Egle Beigaite is a 4th year PhD student at the University of York who completed her PIPS placement at CasZyme, a biotech company based in Vilnius, Lithuania. CasZyme are an organisation whose research focuses on revolutionising the field of CRISPR-based Molecular Tools.
The featured image is of Egle with her PIPS colleagues.
What did you do?
My project focused on the characterisation of Cas proteins which could be used in genome editing. The techniques that I was exposed to included: colony PCR, protein purification using AKTA system (Ni and Heparin columns for affinity purification), bacterial cell transformation, cloning, RNA, DNA and plasmid purification using minipreps and midi preps. One of the main aims of my project was to determine the optimal growth and expression conditions for bacterial cells, which were then used to purify Cas proteins. I was also introduced to RNA synthesis (in vitro transcription), Cas protein and gRNA complex assembly as well as Cas activity assays.
What made you want to do that particular placement?
While relatively recent, CRISPR genome editing technology is becoming the main workhorse for genome editing in both academia and industry. Dr Gasiunas, who established the company, has previously worked in Prof. Siksnys’s lab and published several key papers in CRISPR research (Gasiunas et al 2012; Karvelis et al 2015; Gasiunas et al 2020). Prof. Siksnys, together with Prof Charpentier and Prof Doudna have received a prestigious Kavli prize for his independent development of CRISPR. I believed that it was the best accessible location for me to deepen my understanding in CRISPR technology and learn new protein characterisation techniques. In addition, this is a start-up company with only 10 employees. I thought that, by starting in such a small company, it would be easier for me to adapt and would also allow me to learn more things.
How did you go about finding and planning your PIPS?
Initially, I picked two countries I believed I could easily find an internship: the Netherlands and Lithuania (I am originally Lithuanian and started search way before COVID began), and researched biotech companies in both countries. After the interviews, I received two offers from Centre for Human Drug Research (CHDR, Netherlands) and CasZyme (Lithuania). Eventually, I chose to go to work for CasZyme as I really wanted to broaden my understanding of CRISPR technology.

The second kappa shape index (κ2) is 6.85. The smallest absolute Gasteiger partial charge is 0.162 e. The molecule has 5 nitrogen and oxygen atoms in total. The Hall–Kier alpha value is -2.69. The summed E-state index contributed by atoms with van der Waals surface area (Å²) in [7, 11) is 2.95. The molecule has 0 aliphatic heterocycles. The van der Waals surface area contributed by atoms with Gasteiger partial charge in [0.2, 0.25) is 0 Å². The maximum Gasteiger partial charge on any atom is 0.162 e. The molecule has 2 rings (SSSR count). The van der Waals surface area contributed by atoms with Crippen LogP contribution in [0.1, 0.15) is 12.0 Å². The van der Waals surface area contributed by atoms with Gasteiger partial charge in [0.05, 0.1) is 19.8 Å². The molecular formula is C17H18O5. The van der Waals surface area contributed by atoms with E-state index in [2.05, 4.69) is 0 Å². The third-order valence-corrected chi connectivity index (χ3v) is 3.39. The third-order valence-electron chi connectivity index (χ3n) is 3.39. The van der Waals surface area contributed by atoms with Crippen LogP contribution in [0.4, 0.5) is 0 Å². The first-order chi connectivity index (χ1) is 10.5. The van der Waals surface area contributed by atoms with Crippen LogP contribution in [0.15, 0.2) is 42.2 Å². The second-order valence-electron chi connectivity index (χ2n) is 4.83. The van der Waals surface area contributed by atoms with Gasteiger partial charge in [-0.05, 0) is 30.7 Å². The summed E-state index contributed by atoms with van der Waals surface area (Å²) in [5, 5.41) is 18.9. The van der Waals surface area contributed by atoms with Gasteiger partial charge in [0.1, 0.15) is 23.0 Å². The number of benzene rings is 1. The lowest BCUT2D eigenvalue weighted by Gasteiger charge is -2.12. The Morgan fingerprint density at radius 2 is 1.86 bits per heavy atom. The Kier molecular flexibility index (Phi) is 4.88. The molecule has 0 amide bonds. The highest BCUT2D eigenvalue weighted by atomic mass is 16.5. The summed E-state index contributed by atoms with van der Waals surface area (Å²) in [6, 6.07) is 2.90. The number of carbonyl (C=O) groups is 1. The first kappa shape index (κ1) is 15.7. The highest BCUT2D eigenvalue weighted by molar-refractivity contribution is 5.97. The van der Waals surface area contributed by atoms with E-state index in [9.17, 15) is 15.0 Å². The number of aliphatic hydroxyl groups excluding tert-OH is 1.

Regarding CHDR, my project there would have focused on neurological conditions, which is what my PhD project is about, so I found it less interesting (although it seemed like an amazing place to learn new things).
What have you gained from doing your PIPS?
I have become more confident with working with large number of samples and have also learnt how to prioritise the experiments and to perform them as efficiently as possible. In addition, I have learnt how to use AKTA protein purification system and performing CRISPR complex assembly and Cas protein activity assays (which are performed in RNAase-free box).
I also gained invaluable experience in working as part of a small biotech company and learnt first-hand the importance of collaboration and teamwork. To ensure that projects were finished according to the deadlines, experiments were efficiently redesigned and redistributed to several staff members. I learned that great communication and flexibility with your team members is extremely important, as these people also teach you new techniques and can also help you to troubleshoot.
How would you sum up your PIPS experience?
Of course, pandemic has made it a bit more difficult to travel, but I am glad I did my PIPS in CasZyme as it was great experience. I have learnt a lot of new techniques and developed friendly relationship with my colleagues. My primary laboratory manager planned the project in such a way that allowed me to learn as much as possible during my placement and made the internship comfortable during these difficult post-pandemic times. I really enjoyed being part of research team and part of CasZyme community. Most of the staff were of my age, some also doing industrial PhDs. It was great to share the experience and support each other.
What advice would you give to other PGRs about PIPS?
Don’t be afraid to explore options outside your project (and comfort zone)! PIPS are aimed to help you learn new things, and add extra skills on your CV. I would personally recommend testing yourself in industry to see if you could work in a team with other people. The experience is also beneficial to see how industrial projects are managed and how things are generally organised (it might be quite different from your lab). I would recommend starting in a relatively small industrial company, as usually these biotechs are highly collaborative with academia and thus the working environment is slightly closer to the PhD in academia. Also, it means that you will be able to meet most of the staff during the placement and learn from them as much as possible.